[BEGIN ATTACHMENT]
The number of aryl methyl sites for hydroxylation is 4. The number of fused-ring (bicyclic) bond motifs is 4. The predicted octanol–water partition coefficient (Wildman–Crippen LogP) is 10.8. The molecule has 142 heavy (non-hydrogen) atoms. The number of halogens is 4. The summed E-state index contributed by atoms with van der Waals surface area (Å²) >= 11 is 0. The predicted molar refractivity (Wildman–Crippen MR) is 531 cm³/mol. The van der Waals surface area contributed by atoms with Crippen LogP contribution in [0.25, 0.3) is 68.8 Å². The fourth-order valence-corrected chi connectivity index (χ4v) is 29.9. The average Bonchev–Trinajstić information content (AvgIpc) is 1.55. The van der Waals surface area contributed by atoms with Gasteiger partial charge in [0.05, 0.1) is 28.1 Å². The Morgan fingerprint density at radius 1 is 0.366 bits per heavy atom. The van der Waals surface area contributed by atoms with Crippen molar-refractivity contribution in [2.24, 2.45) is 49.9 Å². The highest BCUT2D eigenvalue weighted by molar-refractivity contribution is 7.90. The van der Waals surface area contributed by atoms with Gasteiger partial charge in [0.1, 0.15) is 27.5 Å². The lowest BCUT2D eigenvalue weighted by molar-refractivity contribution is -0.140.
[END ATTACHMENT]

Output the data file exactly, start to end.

The number of aryl methyl sites for hydroxylation is 4. The number of fused-ring (bicyclic) bond motifs is 4. The predicted octanol–water partition coefficient (Wildman–Crippen LogP) is 10.8. The molecule has 142 heavy (non-hydrogen) atoms. The number of halogens is 4. The summed E-state index contributed by atoms with van der Waals surface area (Å²) >= 11 is 0. The predicted molar refractivity (Wildman–Crippen MR) is 531 cm³/mol. The van der Waals surface area contributed by atoms with Crippen LogP contribution in [0.25, 0.3) is 68.8 Å². The fourth-order valence-corrected chi connectivity index (χ4v) is 29.9. The average Bonchev–Trinajstić information content (AvgIpc) is 1.55. The van der Waals surface area contributed by atoms with Gasteiger partial charge in [0.05, 0.1) is 28.1 Å². The Morgan fingerprint density at radius 1 is 0.366 bits per heavy atom. The van der Waals surface area contributed by atoms with Crippen molar-refractivity contribution in [2.24, 2.45) is 49.9 Å². The highest BCUT2D eigenvalue weighted by molar-refractivity contribution is 7.90. The van der Waals surface area contributed by atoms with Gasteiger partial charge in [0.1, 0.15) is 27.5 Å². The lowest BCUT2D eigenvalue weighted by molar-refractivity contribution is -0.140.